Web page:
SHOTS: devastated townscape; sign board and damaged chapel interior at St Joseph's; captured tribesmen, including close-ups; Nehru disembarking from plane; Nehru garlanded by Sheikh Abdullah, with Indira present; Kashmiri cavalry; Nehru with Maharaja Hari Singh,latter in military uniform [Sheikh Abdullah not in same shot as Maharaja]; crowd in Srinagar; Nehru addressing crowd from rostrum; militia members listening; Nehru and Sheikh Abdullah saluting; militia marching with rifles; Nehru on jeep in crowd; Mountbatten addressing gathering, and unveiling a full length portrait of Nehru.
British Pathe, 'Pandit Nehru visits site of Indian fighting', c Nov 1947, 1'02"
Another fantastic newsreel - substantial overlap with footage in other newsreels.
COMMENTARY: Arriving in Kashmir, Pandit Nehru was greeted in traditional fashion by Sheikh Abdullah. The tall Kashmiri leader had been released from prison when Maharaja Sir Hari Singh, here returning to his capital, joined the Indian dominion. When the Maharaja greeted the Indian prermier, it became clear to all observers that the proposed plebiscite was as good as settled and that Kashmir would vote to remain with the Indian dominion. That thought was reflected in Nehru's speech as he told the people that the Indian army would clear all invaders from their soil. In the western part of the province, tribesmen are now in full retreat. A new invasion has been reported in Jammu in the south. India and Pakistan have not yet found a solution of peace.
SHOTS: Nehru, Indira and Sheikh Abdullah at airstrip; Maharaja disembarking; Maharaja and Nehru; Kashmir cavalry; Nehru addressing large crowd in central Srinagar; Nehru in jeep through crowd.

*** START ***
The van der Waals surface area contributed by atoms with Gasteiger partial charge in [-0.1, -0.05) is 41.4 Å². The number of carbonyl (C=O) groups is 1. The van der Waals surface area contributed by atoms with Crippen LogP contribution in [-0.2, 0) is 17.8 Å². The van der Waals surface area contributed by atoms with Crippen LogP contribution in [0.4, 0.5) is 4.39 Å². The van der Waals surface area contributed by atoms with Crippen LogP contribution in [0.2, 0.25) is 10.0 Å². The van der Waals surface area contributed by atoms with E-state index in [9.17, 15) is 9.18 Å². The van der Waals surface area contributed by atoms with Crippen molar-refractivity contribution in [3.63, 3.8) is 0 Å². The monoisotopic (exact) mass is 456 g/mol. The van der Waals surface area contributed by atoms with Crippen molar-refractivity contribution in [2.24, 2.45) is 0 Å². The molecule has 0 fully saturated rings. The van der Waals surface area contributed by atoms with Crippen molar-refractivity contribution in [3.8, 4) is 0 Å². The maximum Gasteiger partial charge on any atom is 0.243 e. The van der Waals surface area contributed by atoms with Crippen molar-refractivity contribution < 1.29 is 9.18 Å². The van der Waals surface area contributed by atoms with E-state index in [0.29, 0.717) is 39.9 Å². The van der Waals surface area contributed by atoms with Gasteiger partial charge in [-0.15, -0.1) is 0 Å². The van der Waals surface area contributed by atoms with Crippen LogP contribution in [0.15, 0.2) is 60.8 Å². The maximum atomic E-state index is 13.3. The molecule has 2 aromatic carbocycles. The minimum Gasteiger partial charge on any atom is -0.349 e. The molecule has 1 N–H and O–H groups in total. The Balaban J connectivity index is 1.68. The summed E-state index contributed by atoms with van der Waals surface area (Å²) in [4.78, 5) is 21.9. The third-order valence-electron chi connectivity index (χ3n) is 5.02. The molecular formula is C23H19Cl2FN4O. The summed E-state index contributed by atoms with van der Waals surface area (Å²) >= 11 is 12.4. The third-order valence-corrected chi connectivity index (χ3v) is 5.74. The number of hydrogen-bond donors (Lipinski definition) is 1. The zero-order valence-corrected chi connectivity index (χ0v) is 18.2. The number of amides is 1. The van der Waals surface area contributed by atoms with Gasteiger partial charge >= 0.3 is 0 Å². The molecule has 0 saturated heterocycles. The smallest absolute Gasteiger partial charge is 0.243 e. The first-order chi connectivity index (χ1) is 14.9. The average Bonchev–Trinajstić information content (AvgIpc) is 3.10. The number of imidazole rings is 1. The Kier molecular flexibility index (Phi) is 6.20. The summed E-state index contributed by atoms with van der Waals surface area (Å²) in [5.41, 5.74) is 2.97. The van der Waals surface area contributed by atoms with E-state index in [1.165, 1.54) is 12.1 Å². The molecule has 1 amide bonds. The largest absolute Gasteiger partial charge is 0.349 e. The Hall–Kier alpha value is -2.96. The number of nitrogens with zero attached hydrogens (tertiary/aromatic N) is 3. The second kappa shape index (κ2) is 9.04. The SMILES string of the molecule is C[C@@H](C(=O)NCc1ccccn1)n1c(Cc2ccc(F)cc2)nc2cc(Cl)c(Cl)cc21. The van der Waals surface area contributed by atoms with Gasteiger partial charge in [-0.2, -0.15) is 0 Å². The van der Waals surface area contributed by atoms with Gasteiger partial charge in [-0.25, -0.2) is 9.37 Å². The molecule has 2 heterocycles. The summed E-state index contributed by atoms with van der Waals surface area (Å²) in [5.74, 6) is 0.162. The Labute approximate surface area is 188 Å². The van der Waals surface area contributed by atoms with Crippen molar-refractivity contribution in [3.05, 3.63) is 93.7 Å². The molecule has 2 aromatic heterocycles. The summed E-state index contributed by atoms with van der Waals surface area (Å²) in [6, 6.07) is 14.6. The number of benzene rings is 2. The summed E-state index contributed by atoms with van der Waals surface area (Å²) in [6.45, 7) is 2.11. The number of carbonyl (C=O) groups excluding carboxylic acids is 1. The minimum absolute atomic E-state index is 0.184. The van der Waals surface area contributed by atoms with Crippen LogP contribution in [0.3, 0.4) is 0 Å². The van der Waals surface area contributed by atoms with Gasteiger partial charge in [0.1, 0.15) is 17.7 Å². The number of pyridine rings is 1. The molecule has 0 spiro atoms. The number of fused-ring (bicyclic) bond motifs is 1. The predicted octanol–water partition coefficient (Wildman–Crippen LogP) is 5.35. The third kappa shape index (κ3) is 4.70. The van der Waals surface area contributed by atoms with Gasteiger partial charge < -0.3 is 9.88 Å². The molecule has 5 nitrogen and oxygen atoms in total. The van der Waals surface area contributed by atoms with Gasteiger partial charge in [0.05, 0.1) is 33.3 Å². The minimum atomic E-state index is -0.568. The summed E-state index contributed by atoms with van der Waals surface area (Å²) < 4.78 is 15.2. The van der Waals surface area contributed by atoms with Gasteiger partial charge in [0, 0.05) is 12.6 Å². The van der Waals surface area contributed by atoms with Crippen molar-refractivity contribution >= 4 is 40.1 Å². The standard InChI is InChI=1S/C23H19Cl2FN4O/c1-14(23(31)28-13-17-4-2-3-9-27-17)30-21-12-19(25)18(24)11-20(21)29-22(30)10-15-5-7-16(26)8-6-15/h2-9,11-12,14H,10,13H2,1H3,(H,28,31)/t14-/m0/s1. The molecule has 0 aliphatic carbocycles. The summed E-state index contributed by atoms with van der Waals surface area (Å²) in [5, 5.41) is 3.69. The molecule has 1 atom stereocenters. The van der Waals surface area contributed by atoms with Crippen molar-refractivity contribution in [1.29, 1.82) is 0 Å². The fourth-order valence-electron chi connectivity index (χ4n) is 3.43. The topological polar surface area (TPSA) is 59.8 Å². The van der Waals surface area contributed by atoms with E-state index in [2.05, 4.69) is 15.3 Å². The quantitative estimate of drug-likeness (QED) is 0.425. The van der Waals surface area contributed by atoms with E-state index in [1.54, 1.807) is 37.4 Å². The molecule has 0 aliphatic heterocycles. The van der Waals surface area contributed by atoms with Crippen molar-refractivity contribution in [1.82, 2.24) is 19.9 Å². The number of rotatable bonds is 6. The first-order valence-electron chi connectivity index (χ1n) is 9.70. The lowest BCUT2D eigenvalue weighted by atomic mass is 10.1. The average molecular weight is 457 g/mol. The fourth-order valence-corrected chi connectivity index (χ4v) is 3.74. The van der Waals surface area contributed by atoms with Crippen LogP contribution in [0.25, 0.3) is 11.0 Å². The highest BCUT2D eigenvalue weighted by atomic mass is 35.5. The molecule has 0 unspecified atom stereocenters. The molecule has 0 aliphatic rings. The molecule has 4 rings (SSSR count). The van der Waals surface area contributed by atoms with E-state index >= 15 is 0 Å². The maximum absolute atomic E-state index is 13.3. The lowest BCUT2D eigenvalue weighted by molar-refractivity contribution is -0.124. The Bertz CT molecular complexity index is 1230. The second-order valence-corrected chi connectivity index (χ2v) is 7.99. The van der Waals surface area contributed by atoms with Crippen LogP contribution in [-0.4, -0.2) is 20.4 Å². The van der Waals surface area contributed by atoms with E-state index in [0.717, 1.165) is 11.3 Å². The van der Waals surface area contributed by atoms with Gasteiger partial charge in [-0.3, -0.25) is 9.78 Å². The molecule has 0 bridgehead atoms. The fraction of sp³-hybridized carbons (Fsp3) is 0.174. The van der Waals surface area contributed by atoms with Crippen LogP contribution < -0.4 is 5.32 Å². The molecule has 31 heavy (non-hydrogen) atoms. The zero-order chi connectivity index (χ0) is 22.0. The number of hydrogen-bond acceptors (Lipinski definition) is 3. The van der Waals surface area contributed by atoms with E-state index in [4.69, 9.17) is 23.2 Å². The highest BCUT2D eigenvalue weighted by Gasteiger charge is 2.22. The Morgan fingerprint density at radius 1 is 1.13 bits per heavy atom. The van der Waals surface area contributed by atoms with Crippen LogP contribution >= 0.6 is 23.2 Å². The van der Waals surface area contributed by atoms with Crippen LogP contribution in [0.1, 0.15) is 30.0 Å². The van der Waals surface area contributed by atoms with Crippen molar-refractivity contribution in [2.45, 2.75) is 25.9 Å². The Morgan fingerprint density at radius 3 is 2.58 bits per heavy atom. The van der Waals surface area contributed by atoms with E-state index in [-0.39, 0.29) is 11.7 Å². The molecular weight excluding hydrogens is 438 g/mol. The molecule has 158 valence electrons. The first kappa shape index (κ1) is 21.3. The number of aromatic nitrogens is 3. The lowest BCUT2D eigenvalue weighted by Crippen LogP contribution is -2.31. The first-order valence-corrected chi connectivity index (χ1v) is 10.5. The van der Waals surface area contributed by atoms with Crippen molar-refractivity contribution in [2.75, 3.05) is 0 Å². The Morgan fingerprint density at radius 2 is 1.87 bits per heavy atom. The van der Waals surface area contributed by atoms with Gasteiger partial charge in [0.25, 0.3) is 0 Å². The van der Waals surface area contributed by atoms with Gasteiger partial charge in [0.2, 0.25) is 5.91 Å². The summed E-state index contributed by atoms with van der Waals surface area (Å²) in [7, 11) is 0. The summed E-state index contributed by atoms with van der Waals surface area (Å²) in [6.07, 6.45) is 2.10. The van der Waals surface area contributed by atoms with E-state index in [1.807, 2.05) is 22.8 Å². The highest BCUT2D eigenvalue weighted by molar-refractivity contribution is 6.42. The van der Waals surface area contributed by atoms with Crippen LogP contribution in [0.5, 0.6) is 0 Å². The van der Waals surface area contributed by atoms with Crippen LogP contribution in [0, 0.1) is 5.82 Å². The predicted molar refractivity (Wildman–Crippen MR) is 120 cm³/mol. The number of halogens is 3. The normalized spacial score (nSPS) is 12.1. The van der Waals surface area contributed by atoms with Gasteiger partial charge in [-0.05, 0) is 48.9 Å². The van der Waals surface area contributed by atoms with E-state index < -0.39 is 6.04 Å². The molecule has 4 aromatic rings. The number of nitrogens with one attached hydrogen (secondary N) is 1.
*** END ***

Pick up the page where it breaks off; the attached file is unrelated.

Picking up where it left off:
British Pathe, 'Britons evacuated from Kashmir', c November 1947, 0'42"
High quality newsreel featuring mainly footage filed at Srinagar's airfield.
COMMENTARY: There beyond the snow-capped Himalayas, forming a barrier to all invaders, lies Kashmir. It is the largest of the Indian states and the latest to which conflict between the two dominions has spread. On Srinagar airfield, Sikh troops prepare to repel advancing Pathan tribes. while British families are evacuated by the R.A.F. to Pakistan. Four-fifths of Kashmir's population is Muslim but the ruling class is Hindu. When tribesmen from the North-West Frontier invaded the state, the Maharaja joined the Indian dominion. Pandit Nehru has promised a plebiscite as soon as fighting has ceased.
SHOTS: aerial shots of mountains; Srinagar airfield, including Sikh troops; European children and families on the airstrip; a European pilot helping passengers to board
British Pathe, 'Invasion of Kashmir', c November 1947, 4'32"
Not a film, but mute footage, described on You Tube as unused though some features in the newsreels above.
SHOTS: landing strip and troops; aerial shots of ? Srinagar; aerial shots of burning villages; troops in plane in flight; Sikh troops marching from landing strip; aerial shots of mountains; aerial shots of villages, some smouldering; planes taxi-ing and soldiers at airstrip; soldiers disembarking.
British Pathe, 'Nehru in Kashmir', c November 1947, 5'42"
Excellent mute footage shot largely in Srinagar, some repetition, and much used in above newsreels